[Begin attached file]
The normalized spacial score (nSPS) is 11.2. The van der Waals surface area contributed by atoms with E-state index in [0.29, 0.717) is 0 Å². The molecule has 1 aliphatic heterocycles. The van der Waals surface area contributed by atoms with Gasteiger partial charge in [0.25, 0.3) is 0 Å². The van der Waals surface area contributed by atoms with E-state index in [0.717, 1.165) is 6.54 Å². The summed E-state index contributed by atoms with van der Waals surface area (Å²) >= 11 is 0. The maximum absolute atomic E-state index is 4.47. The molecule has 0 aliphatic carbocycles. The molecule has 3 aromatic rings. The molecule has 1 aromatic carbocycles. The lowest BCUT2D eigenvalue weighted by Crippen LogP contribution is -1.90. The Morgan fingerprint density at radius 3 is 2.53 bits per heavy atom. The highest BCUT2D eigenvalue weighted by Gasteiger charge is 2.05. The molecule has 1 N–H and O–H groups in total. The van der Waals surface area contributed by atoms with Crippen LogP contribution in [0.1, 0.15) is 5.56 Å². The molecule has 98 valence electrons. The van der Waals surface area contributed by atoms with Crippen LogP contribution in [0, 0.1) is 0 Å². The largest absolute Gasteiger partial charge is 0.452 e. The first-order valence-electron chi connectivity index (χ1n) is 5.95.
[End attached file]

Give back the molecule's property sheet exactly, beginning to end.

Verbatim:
The normalized spacial score (nSPS) is 11.2. The van der Waals surface area contributed by atoms with E-state index in [0.29, 0.717) is 0 Å². The molecule has 1 aliphatic heterocycles. The van der Waals surface area contributed by atoms with Gasteiger partial charge in [0.25, 0.3) is 0 Å². The van der Waals surface area contributed by atoms with E-state index in [0.717, 1.165) is 6.54 Å². The summed E-state index contributed by atoms with van der Waals surface area (Å²) >= 11 is 0. The maximum absolute atomic E-state index is 4.47. The molecule has 0 aliphatic carbocycles. The molecule has 3 aromatic rings. The molecule has 1 aromatic carbocycles. The lowest BCUT2D eigenvalue weighted by Crippen LogP contribution is -1.90. The Morgan fingerprint density at radius 3 is 2.53 bits per heavy atom. The highest BCUT2D eigenvalue weighted by Gasteiger charge is 2.05. The molecule has 1 N–H and O–H groups in total. The van der Waals surface area contributed by atoms with Crippen LogP contribution in [0.1, 0.15) is 5.56 Å². The molecule has 98 valence electrons. The van der Waals surface area contributed by atoms with Crippen LogP contribution in [0, 0.1) is 0 Å². The largest absolute Gasteiger partial charge is 0.452 e. The first-order valence-electron chi connectivity index (χ1n) is 5.95.